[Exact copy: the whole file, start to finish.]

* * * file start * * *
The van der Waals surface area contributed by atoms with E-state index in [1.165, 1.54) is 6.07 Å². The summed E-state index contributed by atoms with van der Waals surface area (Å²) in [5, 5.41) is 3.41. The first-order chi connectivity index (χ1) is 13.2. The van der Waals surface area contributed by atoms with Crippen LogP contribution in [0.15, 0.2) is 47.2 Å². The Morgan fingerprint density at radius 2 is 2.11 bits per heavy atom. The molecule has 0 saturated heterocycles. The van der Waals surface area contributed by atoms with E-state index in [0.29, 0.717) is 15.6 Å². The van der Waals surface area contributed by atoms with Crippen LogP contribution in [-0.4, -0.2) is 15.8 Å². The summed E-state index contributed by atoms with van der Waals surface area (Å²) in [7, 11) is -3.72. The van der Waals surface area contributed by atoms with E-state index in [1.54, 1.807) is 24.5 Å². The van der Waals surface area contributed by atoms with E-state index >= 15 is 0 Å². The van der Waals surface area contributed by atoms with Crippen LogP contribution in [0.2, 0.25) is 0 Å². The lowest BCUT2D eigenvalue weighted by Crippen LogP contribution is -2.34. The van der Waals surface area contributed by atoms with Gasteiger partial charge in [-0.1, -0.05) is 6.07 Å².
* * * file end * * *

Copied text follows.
The van der Waals surface area contributed by atoms with E-state index in [1.165, 1.54) is 6.07 Å². The summed E-state index contributed by atoms with van der Waals surface area (Å²) in [5, 5.41) is 3.41. The first-order chi connectivity index (χ1) is 13.2. The van der Waals surface area contributed by atoms with Crippen LogP contribution in [0.15, 0.2) is 47.2 Å². The Morgan fingerprint density at radius 2 is 2.11 bits per heavy atom. The molecule has 0 saturated heterocycles. The van der Waals surface area contributed by atoms with E-state index in [0.29, 0.717) is 15.6 Å². The van der Waals surface area contributed by atoms with Crippen LogP contribution in [-0.4, -0.2) is 15.8 Å². The summed E-state index contributed by atoms with van der Waals surface area (Å²) in [7, 11) is -3.72. The van der Waals surface area contributed by atoms with E-state index in [1.54, 1.807) is 24.5 Å². The van der Waals surface area contributed by atoms with E-state index >= 15 is 0 Å². The van der Waals surface area contributed by atoms with Crippen LogP contribution in [0.2, 0.25) is 0 Å². The lowest BCUT2D eigenvalue weighted by Crippen LogP contribution is -2.34. The van der Waals surface area contributed by atoms with Gasteiger partial charge in [-0.1, -0.05) is 6.07 Å².